Shovel handles

What is best to apply to wooden shovel and rake handles that stay outside all year? I just leave the extra tools in the mulch pile and they are always there when I need them but the weather takes it`s toll. I tried boiled linseed oil two weeks ago and it still isn`t dry. The best thing i`ve found so far is used motor oil. Thanks for any advice
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On 8/17/2011 3:19 PM, Herb Eneva wrote:

Putting them away (or build a protective mini-shed or something near the use location)...
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What he said. Weather is the worst enemy. Freeze/thaw/UV sun rays. You can do everything you want to handles, and if you leave them out in the weather,24/7, you are wasting your time. At least put them in the shade. After that, boiled linseed oil, motor oil, and other things will help, but the weather is the biggest factor.
Steve
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On 8/17/2011 3:57 PM, Steve B wrote:

...
I get _so_ peeved at the missus who leaves stuff out... :( Nothing worse than to go get the hoe or a rake or whatever and the handle is rough as a cob... :(
--
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Do NOT get me started!
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On 8/17/2011 4:37 PM, dpb wrote:

BTDT, as I have described on here several times before. I could not get my mother and grandmother to put their toys away after playing in the garden, and the wood handles lasted 18-24 months tops. Finally said the hell with it (when I started getting a little cashflow), and as each new handle-break occurred, I replaced the tool with commercial-grade glass handle ones. Changing shovel handles is a tedious pain in the ass, and as cheap as the shovels are now (pretty much all made in China), it just ain't worth screwing with, IMHO. I only have so many years left, etc. Besides, you gotta find an old-timey country HW store to even FIND loose handles any more. None of the big-boxes near here carries them.
--
aem sends...

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snipped-for-privacy@webtv.net (Herb Eneva) wrote:

Fiberglass. Applied from the head of the shovel/rake to the operator. [remove wooden parts completely]
About $25. One time application for the life of several heads.
Jim
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On Aug 17, 4:19pm, snipped-for-privacy@webtv.net (Herb Eneva) wrote:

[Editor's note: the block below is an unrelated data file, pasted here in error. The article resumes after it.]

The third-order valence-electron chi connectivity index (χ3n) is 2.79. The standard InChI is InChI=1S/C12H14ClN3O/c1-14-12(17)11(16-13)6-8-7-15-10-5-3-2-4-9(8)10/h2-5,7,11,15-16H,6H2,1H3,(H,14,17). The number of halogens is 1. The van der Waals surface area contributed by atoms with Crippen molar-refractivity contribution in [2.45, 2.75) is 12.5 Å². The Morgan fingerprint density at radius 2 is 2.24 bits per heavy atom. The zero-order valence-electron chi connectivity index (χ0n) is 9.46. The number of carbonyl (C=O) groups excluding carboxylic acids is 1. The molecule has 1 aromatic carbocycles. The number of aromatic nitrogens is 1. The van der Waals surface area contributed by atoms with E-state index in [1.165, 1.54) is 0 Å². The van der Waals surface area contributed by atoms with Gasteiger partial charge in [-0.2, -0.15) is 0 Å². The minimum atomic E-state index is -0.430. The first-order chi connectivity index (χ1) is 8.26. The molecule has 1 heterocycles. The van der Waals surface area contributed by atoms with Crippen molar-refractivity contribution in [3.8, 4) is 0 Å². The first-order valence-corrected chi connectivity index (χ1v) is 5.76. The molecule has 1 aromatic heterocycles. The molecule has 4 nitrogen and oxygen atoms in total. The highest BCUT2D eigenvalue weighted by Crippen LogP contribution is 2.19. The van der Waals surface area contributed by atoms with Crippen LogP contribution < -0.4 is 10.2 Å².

New Handles
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On 8/17/2011 3:19 PM, Herb Eneva wrote:

Herb, use the boiled linseed oil. Mix it about 3 parts paint thinner and 1 part BLO. Clean off what you have already applied with straight thinner to get rid of any sticky undried stuff. Apply a soaking of the new mix - a rag works well, but wear gloves unless you don't mind the smell of BLO. Next day, wipe off anything that is not dry with a clean cloth. Apply another flood coat, wipe off anything not dry the next day. Repeat, repeat, repeat.
One of the old axioms was:
Once an hour for a day Once a day for a week Once a week for a month Once a month for a year Once a year for life.
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On 8/18/2011 11:18 PM, DanG wrote:

I've only got so many days/weeks/months/years left in my life, and a lot of more interesting and useful things to do. I'll stick with fiberglas handles, at least for any tools that get used outside.
--
aem sends....

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I think you need to leave that last line off if the handles are going to be outside 24/7. The above gives a great finish to well cared for tools. But this will work better for the abuse the OPs tools are being put through;
Fiberglass handle- once until the head wears out. Done.
I feel the OP's pain- and have fiberglass on many of my tools now.
Jim
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Jim Elbrecht wrote:


This thread makes no sense.
First, if shovels and rakes are kept outside *all year*, that would logically imply one of the following:
1) a climate that temperate or moderate year-round (ie - no winter). Because if you want your tools outside all year, it's because you do some work with them all year - right? Because if you lived where you have a real winter (snow, cold, etc) you'd put your tools away in a shed or garage, right?
2) you want your tools outside because you work with them relatively frequently. When you work with tools on a frequent basis, they tend not to suffer too much from weathering, the effects of sun, rain, humidity, etc, even when kept outside.
If you don't work with the tools that frequently, one would think it would be no skin off your back to put them in a shed when not in use.
And as well -> what good is the suggestion to spend all these hours rubbing linseed oil on these handles when that would take more effort to keep the tools out of the weather in the first place? What takes more effort or cost?
Do you really think that someone lazy or disinterested enough to keep these tools outside year-round would have enough motivation to break out the boiled linseed oil?
As for fiberglass handles, you'll pay more for tools with a fiberglass vs wood handle, and you'll pay more for just a fiberglass handle to retro-fit a wood handle vs just buying a new tool already with fiberglass handle. I've never seen a rake with a fiberglass handle anyways.
Lastly, I have some shovels and rakes with wood handles that are 10 to 15 years old, with various histories of being left outside for various time-frames here in the great-lakes area. I see absolutely no indication of weather-related deterioration of the handles / shafts.
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